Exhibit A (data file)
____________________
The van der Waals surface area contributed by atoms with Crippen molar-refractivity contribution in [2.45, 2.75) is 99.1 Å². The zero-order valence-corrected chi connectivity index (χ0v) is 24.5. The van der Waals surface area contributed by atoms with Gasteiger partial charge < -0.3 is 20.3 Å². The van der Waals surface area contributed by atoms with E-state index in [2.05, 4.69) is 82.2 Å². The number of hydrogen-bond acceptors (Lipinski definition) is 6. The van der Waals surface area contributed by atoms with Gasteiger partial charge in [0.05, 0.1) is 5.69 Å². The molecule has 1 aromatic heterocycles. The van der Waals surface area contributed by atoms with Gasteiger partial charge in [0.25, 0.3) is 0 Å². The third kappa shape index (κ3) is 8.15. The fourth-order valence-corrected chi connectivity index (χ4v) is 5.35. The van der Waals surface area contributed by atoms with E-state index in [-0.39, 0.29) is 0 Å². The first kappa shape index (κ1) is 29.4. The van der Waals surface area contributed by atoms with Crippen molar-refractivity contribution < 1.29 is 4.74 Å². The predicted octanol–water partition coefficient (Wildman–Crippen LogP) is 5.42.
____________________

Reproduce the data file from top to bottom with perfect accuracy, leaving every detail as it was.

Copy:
The van der Waals surface area contributed by atoms with Crippen molar-refractivity contribution in [2.45, 2.75) is 99.1 Å². The zero-order valence-corrected chi connectivity index (χ0v) is 24.5. The van der Waals surface area contributed by atoms with Gasteiger partial charge < -0.3 is 20.3 Å². The van der Waals surface area contributed by atoms with E-state index in [2.05, 4.69) is 82.2 Å². The number of hydrogen-bond acceptors (Lipinski definition) is 6. The van der Waals surface area contributed by atoms with Gasteiger partial charge in [0.05, 0.1) is 5.69 Å². The molecule has 1 aromatic heterocycles. The van der Waals surface area contributed by atoms with Gasteiger partial charge in [0.25, 0.3) is 0 Å². The third kappa shape index (κ3) is 8.15. The fourth-order valence-corrected chi connectivity index (χ4v) is 5.35. The van der Waals surface area contributed by atoms with E-state index in [-0.39, 0.29) is 0 Å². The first kappa shape index (κ1) is 29.4. The van der Waals surface area contributed by atoms with Crippen molar-refractivity contribution < 1.29 is 4.74 Å². The predicted octanol–water partition coefficient (Wildman–Crippen LogP) is 5.42.